by Todd Wright
Excerpted from a novel manuscript
When I got to the bakery I was in a shit mood. I stood in line behind bratty Manhattan kids, howling and crying about what they wanted their parents to buy them. The parents weren’t much better. When they’d get to the front of the line they’d make sure to show they were put out for having to wait. I wanted to punch them in the face, but I had to admit I was just like them.
“Bake me a cake as fast as you can,” I said when it was my turn.
“What kind of cake?” she asked.
“I don’t care.”
“What do you care about?”
“That’s a good question,” I said.
“No, I mean what’s the cake for? Do you want it to say something?”
“Yeah,” I said. “I want it to say ‘Fuck Raymond Carver’. Make it out of whatever. I just want it to say that in pink and white frosting on the top.”
“We can’t say ‘fuck’ on cakes,” she said.
“I’ll pay extra,” I said.
She looked like she didn’t give a shit about her job and that she might do it. She scanned for her boss behind her and then looked back to me and said, “Fifty bucks on top of the price of the cake. Cash. If you don’t like it, hit the road.” I felt like I was in high school again and buying quarter bags. I could tell that in another situation I would have gotten along with this girl. She had a look in her eyes like someone who had taken care of men all of her young life and didn’t have the energy to add any more to the list. She wore a black and white polka dot poodle skirt and a white apron. She was kind of Goth and I couldn’t tell which parts of her clothing were supposed to be ironic. Her judging, sharp eyebrows were juxtaposed with a playful barrette in her hair, a yellow bunny giving the middle finger.
“Cute bunny,” I said.
“Thanks,” she said. “You should see what the monkey is doing on the other ones I have.” Her face didn’t soften, and her nails impatiently strummed the glass counter.
“Okay,” I said. “I need that cake.”
“What’s it for?” she asked as she took the money from me.
“It’s a gift.”
Twenty minutes later I was back on the street with the cake in hand and heading to the A train. It was hard to get through the turnstile with the thing and I started to get pissed off. The train pulled up as soon as I got to the platform though, and I was cruising uptown in no time. When I got home Rachel was there. She was in the kitchen doing something and I got a beer and squeezed by because our kitchen is small.
“What’s in the box?” she asked.
“I got PBQ something,” I said.
“PBQ? What are you up to?”
“Nothing,” I said. I turned my back to her so she couldn’t see me lying.
“You expect me to believe that?” She smiled, waiting to find out what weird shit was going on in my head. “You’ve been cursing them for months and having a fit and pulling out your hair. Now you got them something?”
“Yeah.” I drank and thumbed through the mail. Con Ed bill. An opera flyer. “After I sent them that strongly worded email I felt bad. So I got them a cake.”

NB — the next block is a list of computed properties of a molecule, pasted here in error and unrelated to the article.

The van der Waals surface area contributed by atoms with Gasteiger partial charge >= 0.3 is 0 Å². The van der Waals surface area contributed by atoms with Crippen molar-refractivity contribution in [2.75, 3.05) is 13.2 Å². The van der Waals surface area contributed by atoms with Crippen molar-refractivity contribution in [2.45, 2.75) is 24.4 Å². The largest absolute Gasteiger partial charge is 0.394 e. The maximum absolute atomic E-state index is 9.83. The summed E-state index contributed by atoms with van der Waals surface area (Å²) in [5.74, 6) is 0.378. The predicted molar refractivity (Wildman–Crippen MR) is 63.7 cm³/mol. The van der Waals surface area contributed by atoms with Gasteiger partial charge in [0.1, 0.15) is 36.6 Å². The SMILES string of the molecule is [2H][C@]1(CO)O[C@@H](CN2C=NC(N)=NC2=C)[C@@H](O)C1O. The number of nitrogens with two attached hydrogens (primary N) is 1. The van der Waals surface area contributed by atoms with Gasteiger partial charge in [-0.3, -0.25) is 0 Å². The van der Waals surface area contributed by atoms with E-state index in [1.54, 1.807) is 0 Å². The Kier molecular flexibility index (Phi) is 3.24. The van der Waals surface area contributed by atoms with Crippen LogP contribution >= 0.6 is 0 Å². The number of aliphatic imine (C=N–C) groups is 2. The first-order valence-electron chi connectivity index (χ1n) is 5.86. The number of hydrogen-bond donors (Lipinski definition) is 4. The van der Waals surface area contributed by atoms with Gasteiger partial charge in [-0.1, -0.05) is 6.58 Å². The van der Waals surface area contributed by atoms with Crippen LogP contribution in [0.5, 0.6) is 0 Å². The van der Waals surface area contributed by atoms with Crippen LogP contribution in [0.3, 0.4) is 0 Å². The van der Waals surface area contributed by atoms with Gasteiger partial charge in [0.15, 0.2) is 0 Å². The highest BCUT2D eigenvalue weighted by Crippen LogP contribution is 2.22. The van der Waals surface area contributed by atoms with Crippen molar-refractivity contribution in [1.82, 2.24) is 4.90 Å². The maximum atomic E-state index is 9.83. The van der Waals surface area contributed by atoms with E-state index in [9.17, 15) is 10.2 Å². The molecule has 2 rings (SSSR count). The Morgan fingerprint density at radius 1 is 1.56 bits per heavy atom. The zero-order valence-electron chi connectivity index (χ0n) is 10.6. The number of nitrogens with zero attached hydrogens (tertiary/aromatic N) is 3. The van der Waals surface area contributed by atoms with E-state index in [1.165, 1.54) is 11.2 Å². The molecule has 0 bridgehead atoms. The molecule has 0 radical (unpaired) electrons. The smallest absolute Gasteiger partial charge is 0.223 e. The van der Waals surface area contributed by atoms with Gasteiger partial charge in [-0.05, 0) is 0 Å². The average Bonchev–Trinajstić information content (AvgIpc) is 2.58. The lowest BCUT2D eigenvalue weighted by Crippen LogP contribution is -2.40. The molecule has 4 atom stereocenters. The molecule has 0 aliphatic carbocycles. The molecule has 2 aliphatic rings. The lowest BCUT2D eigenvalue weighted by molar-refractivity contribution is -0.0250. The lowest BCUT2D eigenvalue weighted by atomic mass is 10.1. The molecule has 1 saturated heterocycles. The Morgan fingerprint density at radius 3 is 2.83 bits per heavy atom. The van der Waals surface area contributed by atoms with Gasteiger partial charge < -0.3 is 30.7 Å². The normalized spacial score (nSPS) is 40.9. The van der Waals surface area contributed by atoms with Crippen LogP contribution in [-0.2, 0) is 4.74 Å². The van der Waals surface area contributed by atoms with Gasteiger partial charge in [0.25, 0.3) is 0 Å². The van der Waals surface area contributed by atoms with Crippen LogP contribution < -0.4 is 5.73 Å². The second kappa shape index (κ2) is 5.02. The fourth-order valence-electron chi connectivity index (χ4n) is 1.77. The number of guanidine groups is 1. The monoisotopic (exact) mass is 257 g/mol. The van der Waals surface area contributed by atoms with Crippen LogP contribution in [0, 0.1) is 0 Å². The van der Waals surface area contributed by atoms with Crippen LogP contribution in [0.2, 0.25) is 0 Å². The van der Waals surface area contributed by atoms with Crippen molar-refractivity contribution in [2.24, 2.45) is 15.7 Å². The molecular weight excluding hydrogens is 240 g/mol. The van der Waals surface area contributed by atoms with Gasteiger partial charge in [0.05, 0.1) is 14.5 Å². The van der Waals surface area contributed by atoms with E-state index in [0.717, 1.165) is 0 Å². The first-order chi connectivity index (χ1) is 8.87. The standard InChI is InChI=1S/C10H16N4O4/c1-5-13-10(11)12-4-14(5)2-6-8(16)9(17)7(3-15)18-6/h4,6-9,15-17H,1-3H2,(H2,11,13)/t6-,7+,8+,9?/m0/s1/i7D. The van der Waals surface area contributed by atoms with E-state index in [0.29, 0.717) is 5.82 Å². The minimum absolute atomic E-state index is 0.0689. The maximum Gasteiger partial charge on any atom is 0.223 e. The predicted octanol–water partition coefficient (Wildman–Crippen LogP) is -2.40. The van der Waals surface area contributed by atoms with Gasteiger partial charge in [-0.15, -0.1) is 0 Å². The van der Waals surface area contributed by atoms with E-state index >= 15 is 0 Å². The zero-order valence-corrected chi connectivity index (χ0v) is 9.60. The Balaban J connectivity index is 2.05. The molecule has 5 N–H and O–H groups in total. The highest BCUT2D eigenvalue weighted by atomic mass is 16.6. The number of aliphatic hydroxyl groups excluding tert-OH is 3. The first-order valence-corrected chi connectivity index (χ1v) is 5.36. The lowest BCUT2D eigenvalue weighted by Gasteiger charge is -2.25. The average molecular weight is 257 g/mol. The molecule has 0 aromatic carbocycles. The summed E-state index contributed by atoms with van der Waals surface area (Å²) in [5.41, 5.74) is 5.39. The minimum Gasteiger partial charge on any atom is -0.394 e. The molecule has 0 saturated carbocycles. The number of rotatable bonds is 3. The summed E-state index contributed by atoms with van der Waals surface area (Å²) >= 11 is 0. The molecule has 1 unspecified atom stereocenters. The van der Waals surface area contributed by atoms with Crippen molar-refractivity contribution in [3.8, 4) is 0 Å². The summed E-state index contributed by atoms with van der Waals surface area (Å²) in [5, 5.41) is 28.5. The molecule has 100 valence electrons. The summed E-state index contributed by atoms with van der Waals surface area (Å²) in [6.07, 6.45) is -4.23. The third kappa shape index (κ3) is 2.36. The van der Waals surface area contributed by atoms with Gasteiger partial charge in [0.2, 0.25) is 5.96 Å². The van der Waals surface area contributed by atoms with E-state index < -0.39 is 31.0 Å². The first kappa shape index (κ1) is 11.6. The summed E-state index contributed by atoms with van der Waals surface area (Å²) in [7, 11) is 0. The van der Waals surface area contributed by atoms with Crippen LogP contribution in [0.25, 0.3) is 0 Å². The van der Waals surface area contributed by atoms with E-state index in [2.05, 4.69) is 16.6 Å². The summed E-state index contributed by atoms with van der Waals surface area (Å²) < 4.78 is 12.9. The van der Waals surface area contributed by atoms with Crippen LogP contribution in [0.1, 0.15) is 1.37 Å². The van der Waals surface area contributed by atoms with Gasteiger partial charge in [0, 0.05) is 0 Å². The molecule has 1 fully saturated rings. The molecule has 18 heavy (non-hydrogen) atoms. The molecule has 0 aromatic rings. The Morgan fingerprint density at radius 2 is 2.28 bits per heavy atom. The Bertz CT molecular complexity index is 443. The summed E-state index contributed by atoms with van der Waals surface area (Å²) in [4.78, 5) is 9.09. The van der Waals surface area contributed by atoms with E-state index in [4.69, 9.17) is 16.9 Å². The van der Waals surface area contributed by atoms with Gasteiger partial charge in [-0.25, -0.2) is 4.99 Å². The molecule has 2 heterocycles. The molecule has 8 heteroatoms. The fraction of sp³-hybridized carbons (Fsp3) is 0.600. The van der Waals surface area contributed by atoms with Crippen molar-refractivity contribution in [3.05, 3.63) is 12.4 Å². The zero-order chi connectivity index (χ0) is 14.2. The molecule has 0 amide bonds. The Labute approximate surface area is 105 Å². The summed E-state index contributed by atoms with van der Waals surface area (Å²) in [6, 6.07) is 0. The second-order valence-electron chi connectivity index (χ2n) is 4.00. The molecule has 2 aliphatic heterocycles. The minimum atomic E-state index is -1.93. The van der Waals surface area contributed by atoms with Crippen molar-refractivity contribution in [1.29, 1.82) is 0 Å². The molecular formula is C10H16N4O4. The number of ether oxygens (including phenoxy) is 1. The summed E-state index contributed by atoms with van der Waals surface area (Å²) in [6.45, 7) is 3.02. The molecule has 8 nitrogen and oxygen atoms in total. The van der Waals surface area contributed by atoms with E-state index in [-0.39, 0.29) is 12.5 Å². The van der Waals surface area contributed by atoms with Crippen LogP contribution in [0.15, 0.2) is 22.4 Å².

“Saying that Satan would save a special place up his flaming asshole for them is a little more than strongly worded.”
I shrugged. “You want to see it?”
I ran my index finger along the bottom of the box and tore through the seal. I lifted the box top to reveal the beautiful, cursive letters. It was impressive. Rachel hardly looked at it. Mostly, she looked at me as I looked at it. I put on a smug smile for her benefit. She turned back to the kitchen.
“You’re not going to let me send it, are you?”
She started chopping vegetables and then said, “Babe, do whatever you want. I happen to think it’s crazy to send a reputable literary magazine a cake that says, ‘Fuck Raymond Carver’. They’re going to know it’s from you.”
“I think I’ll send it.” I lowered the box top back over the cake and it squawked as the air was pushed out.
“I know,” she said, and went back to chopping.
I was lucky to be married to Rachel. She was brilliant and really great looking. On top of that she put up with my shit. She put up with my neuroses, my awkward sexual advances, my drinking and my smoking, and she rarely called me on any of it. We had been married a little over two years, but I still liked to watch her whenever I had a chance. I liked to watch the body of her long brown hair swing on the small of her back as she worked in the kitchen. I liked to watch her intent face as she read a book, or studied her computer screen.
We watched TV after dinner and had a couple of bourbon and cokes. I waited as long as I could before mentioning smoking a cigarette and when I did, she agreed. We were on the top floor of a fourth floor walkup in Harlem and were the only ones in our building with roof access. We’d go up there to smoke cigarettes and drink and talk. Sometimes we’d talk about a trip we were planning. Sometimes we’d pace up there sorting out how we were going to pay the bills. Sometimes on the weekends we’d get sloshed and go through half a pack of smokes up there talking about the future, what we wanted to be, and what we didn’t want to be. I don’t think we ever fought up there. It was great.
On this night we just smoked in the silence. It was cold.
Then she said, “We should have sex tonight.”
“Nice,” I said.
We tossed our smokes onto the street below as someone went through our garbage cans and a couple of teenagers yelled at each other about some shit. Rachel went down the hatch first so I could shut it tight. We went inside.